For about $25, anyone can buy a 200-tablet jar of "Ripped Fuel," an over-the-counter supplement that's supposed to burn off unwanted pounds. It comes in liquid form, too.
General Nutrition Center, 520 W. 23rd, sells it. So do Walgreen's and Lawrence Athletic Club.
But you won't find it at Sixth Street Fitness, 2500 W. Sixth St.
"I hate this stuff," said the gym's owner Brent Anderson.
Anderson jogs from eight to 10 miles a week, works out almost every day and watches what he eats. He's physically fit.
But when he tried a bottle of "Ripped Force," a liquid form of "Ripped Fuel," his heart rate jumped from 68 beats per minute to 91 beats per minute and that was before the workout.
He started sweating, too, even though he wasn't hot.
"That was my individualized reaction," Anderson said. "I'm not saying someone else would have the same reaction because it's going to depend on the individual. But that's my point: You don't know what that reaction is going to be."
And it may be a deadly reaction.
Users have complained that ingesting the supplement has led to high blood pressure, dizziness even heart attack and stroke. The U.S. Food and Drug Administration suspects it as a contributing factor in about 80 deaths nationwide.
Extracted from plants native to Mongolia and China, ephedra also known as ma huang is a naturally occurring stimulant. By increasing a user's metabolism, it does, in fact, cause weight loss.
The warning label on an 18-ounce bottle of "Ripped Force" recommends taking no more than 100 milligrams a day for no more than 12 weeks.
"But few adults will take 100 milligrams a day," said Shane Smith, manager of the General Nutrition Center store. A 20-milligram tablet, he said, "really wires you. I don't know anybody who takes more than three or four a day."
A single 18-ounce bottle of "Ripped Force" contains 20 milligrams of ephedra.
The FDA wants to limit the recommended usage of ephedra to no more than 24 milligrams a day, for no more than seven days.
A year ago, the FDA began posting complaints it received about products containing ephedra on its Web site: www.fda.gov. At last count, the site had logged more than 1,400 complaints, including reports of heart attacks, dizziness, nervousness, high blood pressure and "feeling as if 'eyes exploding out of head.'"
Ephedra is suspected in the deaths of about 80 users, said an FDA spokeswoman who insisted on not being identified because, she said, agency policy forbids it.
"There is no way to predict" whether the new dosages will be approved or when they would take effect, the spokeswoman said.
Limited FDA oversight
Most products containing ephedra are considered diet supplements and are subject only to limited FDA oversight.
The FDA is paying close attention to a lawsuit filed in Wichita by Ron and Brenda Garrett, whose then-22-year-old son, Shane, suffered a heart attack March 31, 1998, during a weight-lifting routine at Genesis Health Club.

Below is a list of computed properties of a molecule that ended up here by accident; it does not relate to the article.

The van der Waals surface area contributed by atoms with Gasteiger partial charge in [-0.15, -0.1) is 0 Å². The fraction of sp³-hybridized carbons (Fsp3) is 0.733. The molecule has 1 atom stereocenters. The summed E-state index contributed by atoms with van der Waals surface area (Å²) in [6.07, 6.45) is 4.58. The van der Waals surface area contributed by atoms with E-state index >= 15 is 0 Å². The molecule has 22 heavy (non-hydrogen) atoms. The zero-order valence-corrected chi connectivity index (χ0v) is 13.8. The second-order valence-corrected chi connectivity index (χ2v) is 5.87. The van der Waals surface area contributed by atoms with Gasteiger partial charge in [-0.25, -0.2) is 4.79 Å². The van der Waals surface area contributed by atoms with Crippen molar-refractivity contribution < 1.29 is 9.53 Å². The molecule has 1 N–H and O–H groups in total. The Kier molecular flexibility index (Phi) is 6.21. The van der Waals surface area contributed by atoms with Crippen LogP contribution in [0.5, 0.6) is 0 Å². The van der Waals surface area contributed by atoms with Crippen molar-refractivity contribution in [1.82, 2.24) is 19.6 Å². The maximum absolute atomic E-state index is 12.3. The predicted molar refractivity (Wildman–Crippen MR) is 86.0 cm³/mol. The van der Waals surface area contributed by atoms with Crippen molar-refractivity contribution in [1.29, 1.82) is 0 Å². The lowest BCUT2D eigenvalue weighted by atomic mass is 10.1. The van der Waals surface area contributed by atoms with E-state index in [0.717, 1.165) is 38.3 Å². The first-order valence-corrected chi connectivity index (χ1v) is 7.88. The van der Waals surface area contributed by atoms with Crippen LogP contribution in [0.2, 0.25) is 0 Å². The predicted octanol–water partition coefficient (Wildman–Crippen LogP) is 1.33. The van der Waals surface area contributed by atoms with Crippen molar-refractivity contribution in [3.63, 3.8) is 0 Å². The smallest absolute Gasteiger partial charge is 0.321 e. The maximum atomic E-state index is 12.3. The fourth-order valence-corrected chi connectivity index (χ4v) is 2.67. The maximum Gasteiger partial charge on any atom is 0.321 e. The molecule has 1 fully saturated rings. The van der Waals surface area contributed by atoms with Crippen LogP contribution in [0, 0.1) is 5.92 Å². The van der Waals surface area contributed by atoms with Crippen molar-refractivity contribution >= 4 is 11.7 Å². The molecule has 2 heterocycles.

According to Shane Garrett's friends, he often drank a bottle of "Ripped Force" before and during his six-days-a-week workouts.
During his heart attack, Shane Garrett was unable to breathe for several minutes. The subsequent lack of oxygen caused significant brain damage.
"Shane will never be employed again that's unequivocal," said Andy Hutton, an attorney with Hutton and Hutton, the Wichita law firm representing the Garretts.
"This happened three years ago and, basically, he's made all the improvement he's going to make," he said. "He's now functionally illiterate, he can't make change. It's pretty sad. He requires constant supervision."
A trial is scheduled to begin in May. Hutton wouldn't say how much the family is seeking in excess of the standard $75,000. But the Hutton firm rarely takes cases that don't promise multimillion-dollar returns.
$12 million award
Last month, an Anchorage, Alaska, jury awarded a woman $12 million after determining a weight-loss product containing ephedra caused her to suffer a stroke in 1995.
Todd Crowley is legal counsel for Weider Nutrition Group Inc., the company that makes the "Ripped Force" drink. He said ephedra was getting a bad rap.
"The same FDA Web sites that say ephedra is so dangerous also says adverse reactions to aspirin cause 16,500 deaths a year, and yet there's no hue and cry to take aspirin off the market," Crowley said in a telephone interview from his office in Salt Lake City.
And the label, he said, clearly states that "Ripped Force" is not for anyone with heart problems, high blood pressure or diabetes.
The label also says, "Not for long-term use. Not for use by persons under the age of 18."
Crowley said Weider Nutrition Group's ephedra products are diet supplements and "like anything else" are not to be abused.
"To supplement your diet with iron, for example, is beneficial. But if taken in excess," he said, "iron is toxic. The same is true for Vitamin A, Vitamin E or B-12.
"And like these other supplements," he said, "ephedra should be used wisely."
Within this context, Crowley said, ephedra is "incredibly effective in helping people lose weight."
Not true weight loss
It's true, said Lynn Quiring, pharmacist at The Medicine Shoppe, 1807 Mass., that ephedra does trigger weight loss.
But is it the right kind of weight loss?
No, Quiring said.
"Ephedra does make your heart beat faster and it'll make your blood pressure go up, which means you're burning calories and, in effect, losing weight," he said. "But artificially stimulating the nervous system is the clearly wrong way to lose weight."
Sixth Street Fitness' Anderson said he knows people who've used ephedra to lose 10 pounds in 10 days.
"It can be done," he said. "But the problem is that you can't stay on it, and when you go off, you put on more than you took off. If you lost 10 pounds, you'll put 15 back on.
"I know people don't like to hear this, but when it goes to losing weight and getting fit, there aren't any shortcuts."